Segregation the key
Good management of segregation is vital in winning acceptance for GM crops, says a top scientist By Brad Collis
[Photo (left)by Brad Collis: Dr Jim Peacock: "All people have a right to enough good and healthy food."]
The Australian grains industry needs to better promote its efforts to show that well-managed segregated sectors can accommodate GM and non-GM crops, says Dr Jim Peacock, one of the country"s pre-eminent plant geneticists.
Dr Peacock, former chief of CSIRO Plant Industry, argues that segregated systems are nothing new for the industry, pointing to the tight controls on the separation of malting barley.
Dr Peacock has been urging the industry to become far more proactive in its promotion of, and planning for, gene technologies and has lately criticised publicly some mainstream farm organisations for their perceived inaction.
"To ignore this huge change in the understanding of the development and function of plants is just plain crazy," he says. "We"ve got wheats out there in trials that are more efficient at using water, and are yielding 10 per cent higher than our current best varieties in drier environments. They are showing that when a plant has the right genetic make-up, it is able to do so much more than what is currently possible.
"We know we can make the starch, the proteins and the oils better. We know we can beat soil acidity. We know we can have better uptake of phosphorus - and the gene technologies that have contributed to this knowledge also allow plant breeders to work in a rational way. The standard methods of crossing and working with thousands of breeding lines, searching for useful mutations, is more efficient now, providing new tools for conventional breeding programs."
Dr Peacock has been one of the driving forces behind a new company, HRZ Wheat, a consortium comprising CSIRO, the Export Grain Centre (EGC) in Perth and New Zealand Crop and Food Research. EGC was started in 1999 by the GRDC and the Council of Grain Grower Organisations (COGGO), to identify and utilise synergies between research providers and potential investors to meet crop improvement needs in Western Australia.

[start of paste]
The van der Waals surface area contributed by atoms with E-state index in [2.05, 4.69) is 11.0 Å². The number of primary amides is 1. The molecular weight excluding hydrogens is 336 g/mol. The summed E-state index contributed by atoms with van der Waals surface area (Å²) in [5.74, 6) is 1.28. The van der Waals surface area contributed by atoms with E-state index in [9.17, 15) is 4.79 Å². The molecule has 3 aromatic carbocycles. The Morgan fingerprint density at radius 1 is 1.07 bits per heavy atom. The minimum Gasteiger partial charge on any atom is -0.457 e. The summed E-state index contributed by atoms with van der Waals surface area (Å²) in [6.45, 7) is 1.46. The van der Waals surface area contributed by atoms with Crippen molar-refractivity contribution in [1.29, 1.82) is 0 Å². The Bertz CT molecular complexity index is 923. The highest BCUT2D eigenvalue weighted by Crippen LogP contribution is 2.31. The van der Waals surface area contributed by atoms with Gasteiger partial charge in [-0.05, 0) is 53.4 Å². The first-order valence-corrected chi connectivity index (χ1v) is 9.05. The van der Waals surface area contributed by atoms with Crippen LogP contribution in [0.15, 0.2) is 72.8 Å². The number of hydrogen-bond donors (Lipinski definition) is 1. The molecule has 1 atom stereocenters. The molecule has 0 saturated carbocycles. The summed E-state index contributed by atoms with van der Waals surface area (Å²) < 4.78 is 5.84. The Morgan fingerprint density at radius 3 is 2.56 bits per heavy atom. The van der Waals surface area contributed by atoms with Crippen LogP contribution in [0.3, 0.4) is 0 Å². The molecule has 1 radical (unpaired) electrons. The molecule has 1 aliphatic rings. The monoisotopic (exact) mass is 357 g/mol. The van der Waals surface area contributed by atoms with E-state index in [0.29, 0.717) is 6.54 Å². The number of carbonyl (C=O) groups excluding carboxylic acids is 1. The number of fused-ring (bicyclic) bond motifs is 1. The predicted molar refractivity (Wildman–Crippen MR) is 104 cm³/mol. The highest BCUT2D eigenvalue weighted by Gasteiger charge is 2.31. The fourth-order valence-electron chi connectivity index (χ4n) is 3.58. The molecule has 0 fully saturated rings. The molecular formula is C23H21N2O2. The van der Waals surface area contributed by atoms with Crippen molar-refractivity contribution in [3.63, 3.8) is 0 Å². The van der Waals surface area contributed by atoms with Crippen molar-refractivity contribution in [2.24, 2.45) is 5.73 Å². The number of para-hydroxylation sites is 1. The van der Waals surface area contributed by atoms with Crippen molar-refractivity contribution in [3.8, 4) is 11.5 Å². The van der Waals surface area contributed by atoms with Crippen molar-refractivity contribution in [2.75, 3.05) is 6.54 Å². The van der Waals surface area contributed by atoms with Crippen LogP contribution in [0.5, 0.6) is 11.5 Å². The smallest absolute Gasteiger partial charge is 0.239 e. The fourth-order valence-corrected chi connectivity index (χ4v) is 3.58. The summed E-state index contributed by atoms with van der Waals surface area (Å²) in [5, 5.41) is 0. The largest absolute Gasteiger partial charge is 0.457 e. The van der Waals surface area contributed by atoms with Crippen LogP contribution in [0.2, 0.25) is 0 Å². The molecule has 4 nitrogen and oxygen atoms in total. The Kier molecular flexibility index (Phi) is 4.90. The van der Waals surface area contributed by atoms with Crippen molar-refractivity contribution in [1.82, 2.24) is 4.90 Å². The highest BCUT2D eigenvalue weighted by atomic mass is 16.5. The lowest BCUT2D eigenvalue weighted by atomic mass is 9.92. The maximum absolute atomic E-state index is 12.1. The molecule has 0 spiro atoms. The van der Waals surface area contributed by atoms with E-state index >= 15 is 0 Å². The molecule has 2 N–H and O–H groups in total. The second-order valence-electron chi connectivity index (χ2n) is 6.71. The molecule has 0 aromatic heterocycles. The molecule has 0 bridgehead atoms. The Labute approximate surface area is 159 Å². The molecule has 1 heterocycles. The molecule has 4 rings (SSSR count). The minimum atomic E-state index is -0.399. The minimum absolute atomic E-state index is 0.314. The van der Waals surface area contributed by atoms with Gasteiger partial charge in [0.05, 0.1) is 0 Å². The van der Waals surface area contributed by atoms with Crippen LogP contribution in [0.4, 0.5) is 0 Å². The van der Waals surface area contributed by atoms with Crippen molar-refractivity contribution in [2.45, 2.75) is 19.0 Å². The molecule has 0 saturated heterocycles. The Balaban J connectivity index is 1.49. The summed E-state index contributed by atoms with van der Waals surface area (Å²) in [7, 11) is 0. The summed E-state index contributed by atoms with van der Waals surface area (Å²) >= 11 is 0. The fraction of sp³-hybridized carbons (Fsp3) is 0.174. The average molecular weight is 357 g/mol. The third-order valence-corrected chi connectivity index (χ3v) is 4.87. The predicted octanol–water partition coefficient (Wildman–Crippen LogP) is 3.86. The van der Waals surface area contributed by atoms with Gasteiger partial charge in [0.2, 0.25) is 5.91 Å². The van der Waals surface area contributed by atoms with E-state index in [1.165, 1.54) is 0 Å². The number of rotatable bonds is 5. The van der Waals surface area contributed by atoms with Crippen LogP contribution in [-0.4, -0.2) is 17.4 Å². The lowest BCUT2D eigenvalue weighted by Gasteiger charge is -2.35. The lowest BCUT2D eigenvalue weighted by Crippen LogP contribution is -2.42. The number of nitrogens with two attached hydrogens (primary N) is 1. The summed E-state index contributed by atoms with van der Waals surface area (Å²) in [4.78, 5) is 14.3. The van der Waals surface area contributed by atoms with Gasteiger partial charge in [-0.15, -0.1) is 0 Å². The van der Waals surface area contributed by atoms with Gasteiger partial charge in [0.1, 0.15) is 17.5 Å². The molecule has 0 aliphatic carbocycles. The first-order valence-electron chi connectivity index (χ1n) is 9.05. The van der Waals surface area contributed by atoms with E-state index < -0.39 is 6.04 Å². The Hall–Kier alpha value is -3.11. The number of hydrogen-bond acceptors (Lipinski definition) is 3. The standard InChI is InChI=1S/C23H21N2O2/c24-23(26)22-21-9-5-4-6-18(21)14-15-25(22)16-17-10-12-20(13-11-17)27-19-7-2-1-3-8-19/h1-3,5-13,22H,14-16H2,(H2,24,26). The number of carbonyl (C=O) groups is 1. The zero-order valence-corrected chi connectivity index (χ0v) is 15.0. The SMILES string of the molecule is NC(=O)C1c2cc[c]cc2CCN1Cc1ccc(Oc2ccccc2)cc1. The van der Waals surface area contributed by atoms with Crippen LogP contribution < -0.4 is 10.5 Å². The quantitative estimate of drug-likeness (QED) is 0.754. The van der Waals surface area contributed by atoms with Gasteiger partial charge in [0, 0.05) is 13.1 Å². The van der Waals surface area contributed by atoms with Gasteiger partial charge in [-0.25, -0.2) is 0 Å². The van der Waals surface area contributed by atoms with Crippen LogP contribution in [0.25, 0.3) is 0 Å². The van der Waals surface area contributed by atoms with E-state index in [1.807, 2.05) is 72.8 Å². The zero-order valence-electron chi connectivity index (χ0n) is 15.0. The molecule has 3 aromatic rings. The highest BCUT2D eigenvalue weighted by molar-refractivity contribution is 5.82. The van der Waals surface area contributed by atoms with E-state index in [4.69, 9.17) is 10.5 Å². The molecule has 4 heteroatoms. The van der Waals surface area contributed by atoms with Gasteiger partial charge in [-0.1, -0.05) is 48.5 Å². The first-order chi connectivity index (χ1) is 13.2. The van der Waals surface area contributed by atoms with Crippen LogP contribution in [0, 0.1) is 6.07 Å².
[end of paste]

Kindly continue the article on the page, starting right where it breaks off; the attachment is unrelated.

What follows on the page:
Dr Peacock says the prime purpose of HRZ Wheat is to breed wheats for Australia"s south-west and south-east high-rainfall zones; regions that have traditionally been dominated by sheep, cattle and dairying.
"One of the reasons for the lack of crop options in these areas is that barley yellow dwarf virus (BYDV) disease used to knock off any crop grown in wetter areas. But we now have resistant varieties which, because of the high rainfall, will also be high-yielding. This resistance could be greatly enhanced by adding GM resistance to BYDV, securing growers against this threatening disease.
"Added to this, gene technologies give us the opportunity to build further on new end-uses; developing wheats or oilseeds like canola, with high-value properties, such as long-chain omega-3 fatty acids (currently only available from the oil of ocean fish). The fish obtain their omega-3 fatty acids by consuming phytoplankton.
"GM technology is needed to incorporate the genes that are responsible for the production of omega-3 in phytoplankton. And to satisfy market demands for different quality requirements, segregation shouldn"t be that difficult to put into practice.
"Some people will still complain about the risk of adventitious presence (AP) in grain, but we have always had AP grain, be it weed seeds or mixed varieties. The principle and practice of imposing limits is already established in international trade, and today we have DNA tools that can detect even the smallest level of variety mix."
With canola the only prospective GM food crop at this point, Dr Peacock says he is hoping the industry follows the example set by the cotton industry in preparing the way for market acceptance before starting production.
"The cotton industry talked to everyone - traders, buyers, local councils, communities, and with researchers - so there was no resistance towards transgenic cotton when it arrived.
"If the canola industry gets busy, it can establish that there is no trade barrier. It can establish the rules and regulations for segregation on a region-by-region basis - and it"s not like anyone has to introduce something new. "For example, where cotton and wheat are now grown you can"t use certain herbicides on wheat because of the risk to cotton crops, so these sorts of local arrangements are already practised."
Dr Peacock has recently addressed the National Farmers Federation executive and the National Press Club in his efforts to raise the level of understanding of the potential that he says gene technologies have.
"And remember it"s not just a commercial thing. If a maize crop in a developing country is wiped out by insects, people starve … they die when we have the technology to prevent such a crop loss.
"One of the driving forces behind the Green Revolution, Professor M.S. Swaminathan, says all people have a right to enough food. I say all people have a right to enough good and healthy food."
For more information: Dr Jim Peacock, 02 6246 4911